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Just days after Apple announced a $1 billion investment in Chinese ridesharing service Didi Chuxing, CEO Tim Cook arrived in Beijing for an Apple-hosted event. The event brought together a panel of app developers at the Apple Store in Wangfujing, Beijing, as well as the founders of Chinese startups Toutiao, Tap4Fun, Meituan Dianping, and DayDay Cook (no relation to Tim).

Cook and Didi President Jean Liu beckoned a Didi taxi to travel to the event.

“Apple invested in Didi last week; we are very proud of that investment,” said Cook. “Didi has 14 million drivers, 300 million users… actually 300 million and one now, because Jean and I took a Didi ride here this morning.”

Tim Cook & Jean Liu

Above: Tim Cook & Jean Liu

Image Credit: Didi
Tim Cook & Jean Liu

Above: Tim Cook & Jean Liu

Image Credit: Didi

Didi Chuxing came to fruition in early 2015 following a merger between two local rivals, Didi Dache and Kuaidi Dache, which had been backed by Tencent and Alibaba, respectively. While Uber is striving to tackle the lucrative Chinese market by using profits from markets where it’s already leading, Didi Chuxing is going from strength to strength domestically.

“In the fall of 2012, two Chinese developer teams were thrilled to see their products (Didi and Kuaidi) launch on the App Store,” said Liu, who moderated the panel today. “Two and a half years later, these two teams merged to become the Didi Chuxing family. Now we are serving over 300 million users with 8 product lines. Every day, over 11 million rides are completed on our platform. Meanwhile, our collaboration with Apple enters into a new stage. There are many similar stories like ours. Apple and the App Store are not only the role model of the entire tech world, they are also the grass root platform for aspiring innovators. This is where dreams take off.”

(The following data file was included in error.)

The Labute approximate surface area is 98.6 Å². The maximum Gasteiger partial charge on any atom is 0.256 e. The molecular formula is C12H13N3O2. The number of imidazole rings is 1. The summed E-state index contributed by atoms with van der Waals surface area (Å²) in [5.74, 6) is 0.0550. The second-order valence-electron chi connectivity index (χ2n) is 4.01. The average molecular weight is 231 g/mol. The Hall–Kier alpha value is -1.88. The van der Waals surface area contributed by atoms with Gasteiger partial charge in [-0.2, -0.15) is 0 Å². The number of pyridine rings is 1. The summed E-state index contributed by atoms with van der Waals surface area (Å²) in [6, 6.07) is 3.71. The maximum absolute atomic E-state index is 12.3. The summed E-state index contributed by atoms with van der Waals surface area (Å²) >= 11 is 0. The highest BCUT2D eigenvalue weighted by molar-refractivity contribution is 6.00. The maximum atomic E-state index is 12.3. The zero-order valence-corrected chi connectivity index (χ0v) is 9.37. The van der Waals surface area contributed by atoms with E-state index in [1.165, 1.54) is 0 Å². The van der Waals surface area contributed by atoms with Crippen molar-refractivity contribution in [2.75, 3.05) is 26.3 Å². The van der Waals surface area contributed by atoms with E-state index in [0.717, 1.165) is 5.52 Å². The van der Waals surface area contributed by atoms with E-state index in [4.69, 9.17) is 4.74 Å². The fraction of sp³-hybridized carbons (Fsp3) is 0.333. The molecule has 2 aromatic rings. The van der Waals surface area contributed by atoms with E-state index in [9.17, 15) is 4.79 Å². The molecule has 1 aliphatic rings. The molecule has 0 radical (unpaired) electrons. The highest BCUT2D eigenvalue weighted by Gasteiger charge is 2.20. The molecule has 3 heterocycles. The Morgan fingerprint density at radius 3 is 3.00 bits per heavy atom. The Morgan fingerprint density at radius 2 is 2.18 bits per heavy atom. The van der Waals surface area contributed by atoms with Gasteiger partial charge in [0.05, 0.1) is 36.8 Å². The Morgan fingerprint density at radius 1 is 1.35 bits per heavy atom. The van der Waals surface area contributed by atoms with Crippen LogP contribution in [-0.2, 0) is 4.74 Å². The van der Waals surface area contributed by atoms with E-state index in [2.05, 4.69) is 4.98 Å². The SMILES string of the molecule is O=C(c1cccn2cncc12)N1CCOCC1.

Services will no doubt prove pivotal to Apple’s future, which is partly why it has invested so heavily in Didi. Apple also launched Apple Pay in China earlier this year, with Jennifer Bailey, vice president of Apple Pay, saying at the time: “We think China could be our largest Apple Pay market.”

That Apple, an American firm and one of the world’s most valuable companies, has plowed $1 billion into Didi Chuxing is not only a huge boost to Didi’s quest to stay ahead of Uber, it’s also indicative of Apple’s efforts to woo China after some challenging times in the country. With smartphone sales weakening and Apple having recently lost an iPhone trademark dispute, not to mention some of its online entertainment services being suspended, Cook has been going the extra mile to sweeten local officials and companies. Apple needs China.


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